The third movement is the most demanding yet exciting movement of the piece. The only movement not started with a chorale, it starts with an exciting rhythmic theme that changes as the piece moves on. Featuring fast runs that are either passed around or in unison, the movement keeps high energy as it cycles through the opening theme until it slows into a new solo theme introduced by the oboe. Using similar chord structures to a Bach chorale, it is a very simple yet effective melody that later doubles in the French horn and flute parts. Being in sonata form, the movement finishes with a partial recap of the opening and extends into a coda section that ends in a flurry.
— Program Note by Christian Whitacre
String Quartet in F Major
Maurice Ravel (1875–1937)
Transcribed by Mark A. Popkins
Maurice Ravel is best known as a brilliant composer in two media: the orchestra and the piano (for one, two, four and even five hands). He was amazingly adept at transcribing music from one medium to the other, yielding two versions of the same music, one with immense space and color, the other with a finely etched clarity and intimacy, both with the same essential musical character. It seems only natural that he would combine his fine sensibilities for color and texture in a small ensemble. Indeed, Ravel wrote a small number of equally phenomenal if lesser known chamber works: a string quartet, a piano trio, a violin sonata, a duo for violin and cello, among others. Key aspects of his style make his music uniquely accessible and enduring for a 20th century composer: a classical sense of form, a vocabulary of melody and harmony that is modern yet tonal, and a rhythmic motion full of vitality and subtlety.
The second movement of his sole String Quartet in F Major is a lively scherzo in a triple meter with a contrasting trio section. The dominant use of pizzicato perfectly punctuates a delightful rhythmic complexity based on the syncopated cross-rhythms of playing 6/8 and 3/4 in alternating measures as well as simultaneously in different instruments. Further subdivisions of the beat overlay this Iberian dance rhythm with triplets (three to a beat) in the main theme and thirty-second notes (four to a beat) in the middle parts. Combining displaced accents, trills, the shivering rasp of rapid tremolo and swiftly changing dynamics, the scherzo dazzles with the precise choreography of its interlocking parts. The trio slows into languid repose with an elegant melody in the lower strings tinged with still more Spanish perfume. But unlike most trios, this one is essentially a reconfiguration of the scherzo, made of the same musical materials: one of the two scherzo themes can be heard in nearly every measure of the trio, transformed by the slow tempo, fragmented, and shifted into the background. Most trios finish with a definite closure; in a single clear gesture, they return to the beginning of scherzo thereby emphasizing a strongly sectional form. Ravel has his scherzo gently creep back in, overlapping with the trio to create a smooth continuity that is subtle and expertly crafted. Unique in the literature, it is characteristic of Ravel's mature style.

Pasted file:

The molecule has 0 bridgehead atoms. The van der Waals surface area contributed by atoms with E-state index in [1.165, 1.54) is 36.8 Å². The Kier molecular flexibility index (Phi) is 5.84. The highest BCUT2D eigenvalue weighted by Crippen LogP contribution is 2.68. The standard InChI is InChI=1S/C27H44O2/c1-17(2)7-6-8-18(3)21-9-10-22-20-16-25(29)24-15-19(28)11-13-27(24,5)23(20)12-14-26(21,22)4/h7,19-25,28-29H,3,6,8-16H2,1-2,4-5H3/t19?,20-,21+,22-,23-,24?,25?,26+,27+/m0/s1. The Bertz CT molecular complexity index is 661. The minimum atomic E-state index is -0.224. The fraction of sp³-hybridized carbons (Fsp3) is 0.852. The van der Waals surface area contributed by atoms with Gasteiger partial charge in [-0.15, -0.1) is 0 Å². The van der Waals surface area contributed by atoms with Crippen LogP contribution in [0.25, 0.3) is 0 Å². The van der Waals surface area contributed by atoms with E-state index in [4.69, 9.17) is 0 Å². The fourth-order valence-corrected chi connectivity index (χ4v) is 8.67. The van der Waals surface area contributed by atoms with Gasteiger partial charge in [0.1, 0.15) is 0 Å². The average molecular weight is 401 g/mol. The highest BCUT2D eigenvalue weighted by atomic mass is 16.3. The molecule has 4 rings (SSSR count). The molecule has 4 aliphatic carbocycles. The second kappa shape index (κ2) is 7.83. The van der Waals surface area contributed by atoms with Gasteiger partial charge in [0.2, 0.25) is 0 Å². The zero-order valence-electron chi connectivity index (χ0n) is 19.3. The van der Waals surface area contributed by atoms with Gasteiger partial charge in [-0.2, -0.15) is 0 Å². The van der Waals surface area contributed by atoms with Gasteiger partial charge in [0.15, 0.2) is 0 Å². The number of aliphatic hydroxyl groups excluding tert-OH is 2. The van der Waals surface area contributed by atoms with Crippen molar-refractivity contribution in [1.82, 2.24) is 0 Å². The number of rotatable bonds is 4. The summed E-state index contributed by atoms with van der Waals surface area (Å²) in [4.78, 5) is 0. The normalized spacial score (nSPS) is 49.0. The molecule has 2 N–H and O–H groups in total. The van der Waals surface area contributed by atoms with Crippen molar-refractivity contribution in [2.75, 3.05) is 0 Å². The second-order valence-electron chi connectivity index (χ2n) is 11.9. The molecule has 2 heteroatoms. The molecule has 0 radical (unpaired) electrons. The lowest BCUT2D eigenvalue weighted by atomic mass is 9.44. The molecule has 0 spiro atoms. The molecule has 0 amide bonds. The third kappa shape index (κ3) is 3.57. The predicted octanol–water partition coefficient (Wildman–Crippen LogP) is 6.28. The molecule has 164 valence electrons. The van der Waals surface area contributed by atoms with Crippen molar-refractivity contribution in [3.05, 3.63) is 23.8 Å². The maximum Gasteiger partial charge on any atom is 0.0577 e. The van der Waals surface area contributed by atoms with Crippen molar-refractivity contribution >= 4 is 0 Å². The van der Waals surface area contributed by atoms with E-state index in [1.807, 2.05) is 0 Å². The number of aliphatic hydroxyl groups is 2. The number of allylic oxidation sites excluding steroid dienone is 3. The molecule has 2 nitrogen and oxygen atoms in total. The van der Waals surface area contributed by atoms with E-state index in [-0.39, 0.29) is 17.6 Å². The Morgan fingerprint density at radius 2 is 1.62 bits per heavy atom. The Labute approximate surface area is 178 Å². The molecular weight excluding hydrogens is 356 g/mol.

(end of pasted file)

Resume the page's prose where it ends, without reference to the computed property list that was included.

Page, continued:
Performing an arrangement of this piece for wind quintet created many issues of practicality as far as emulating the same textures from a tonally homogenous group like the string quartet. Double stops, pizzicatos and fast running arpeggios all become extremely clunky for wind instruments, and many passages do not have any ideal places to breathe. These performance hurdles force the wind musician to adapt and play flexibly.
— Program Note by Kyle Glasgow
Afro-Cuban Concerto
Valerie Coleman (b. 1970)
As the name suggests, this piece is centered around Afro-Cuban rhythms and features the virtuosity of the five instruments in a woodwind quintet: flute, oboe, bassoon, French horn and clarinet. Flutist and composer Valerie Coleman composed this for the woodwind quintet she co-founded, “Imani Winds.”